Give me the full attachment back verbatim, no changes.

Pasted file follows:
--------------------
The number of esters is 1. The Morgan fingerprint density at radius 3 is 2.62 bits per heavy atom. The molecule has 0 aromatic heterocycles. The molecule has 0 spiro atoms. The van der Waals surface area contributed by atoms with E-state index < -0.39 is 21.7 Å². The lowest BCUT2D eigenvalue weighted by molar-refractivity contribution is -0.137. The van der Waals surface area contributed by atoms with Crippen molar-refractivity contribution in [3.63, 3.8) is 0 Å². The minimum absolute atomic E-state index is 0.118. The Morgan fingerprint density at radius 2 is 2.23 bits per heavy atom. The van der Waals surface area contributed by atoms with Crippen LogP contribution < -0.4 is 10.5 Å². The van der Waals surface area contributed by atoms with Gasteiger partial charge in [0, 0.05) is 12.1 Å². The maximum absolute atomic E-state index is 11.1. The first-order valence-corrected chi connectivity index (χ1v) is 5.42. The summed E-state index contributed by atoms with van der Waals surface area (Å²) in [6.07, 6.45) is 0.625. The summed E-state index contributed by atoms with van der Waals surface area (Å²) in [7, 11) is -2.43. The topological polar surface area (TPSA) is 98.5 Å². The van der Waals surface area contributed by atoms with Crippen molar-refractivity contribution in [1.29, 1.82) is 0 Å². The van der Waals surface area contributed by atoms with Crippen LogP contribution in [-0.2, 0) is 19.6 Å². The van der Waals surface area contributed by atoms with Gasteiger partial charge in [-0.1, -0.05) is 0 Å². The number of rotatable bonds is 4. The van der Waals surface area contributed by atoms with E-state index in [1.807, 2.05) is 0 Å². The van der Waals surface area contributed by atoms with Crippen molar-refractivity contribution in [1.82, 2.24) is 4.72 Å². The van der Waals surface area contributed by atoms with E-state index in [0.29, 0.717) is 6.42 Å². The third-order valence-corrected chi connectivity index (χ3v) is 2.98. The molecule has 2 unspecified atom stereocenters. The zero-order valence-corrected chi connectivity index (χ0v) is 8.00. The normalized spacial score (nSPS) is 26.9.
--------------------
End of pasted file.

The number of esters is 1. The Morgan fingerprint density at radius 3 is 2.62 bits per heavy atom. The molecule has 0 aromatic heterocycles. The molecule has 0 spiro atoms. The van der Waals surface area contributed by atoms with E-state index < -0.39 is 21.7 Å². The lowest BCUT2D eigenvalue weighted by molar-refractivity contribution is -0.137. The van der Waals surface area contributed by atoms with Crippen molar-refractivity contribution in [3.63, 3.8) is 0 Å². The minimum absolute atomic E-state index is 0.118. The Morgan fingerprint density at radius 2 is 2.23 bits per heavy atom. The van der Waals surface area contributed by atoms with Crippen LogP contribution < -0.4 is 10.5 Å². The van der Waals surface area contributed by atoms with Gasteiger partial charge in [0, 0.05) is 12.1 Å². The maximum absolute atomic E-state index is 11.1. The first-order valence-corrected chi connectivity index (χ1v) is 5.42. The summed E-state index contributed by atoms with van der Waals surface area (Å²) in [6.07, 6.45) is 0.625. The summed E-state index contributed by atoms with van der Waals surface area (Å²) in [7, 11) is -2.43. The topological polar surface area (TPSA) is 98.5 Å². The van der Waals surface area contributed by atoms with Crippen molar-refractivity contribution in [1.29, 1.82) is 0 Å². The van der Waals surface area contributed by atoms with Crippen LogP contribution in [-0.2, 0) is 19.6 Å². The van der Waals surface area contributed by atoms with Gasteiger partial charge in [-0.1, -0.05) is 0 Å². The number of rotatable bonds is 4. The van der Waals surface area contributed by atoms with E-state index in [1.807, 2.05) is 0 Å². The van der Waals surface area contributed by atoms with Crippen molar-refractivity contribution in [1.82, 2.24) is 4.72 Å². The van der Waals surface area contributed by atoms with E-state index in [0.29, 0.717) is 6.42 Å². The third-order valence-corrected chi connectivity index (χ3v) is 2.98. The molecule has 2 unspecified atom stereocenters. The zero-order valence-corrected chi connectivity index (χ0v) is 8.00. The normalized spacial score (nSPS) is 26.9.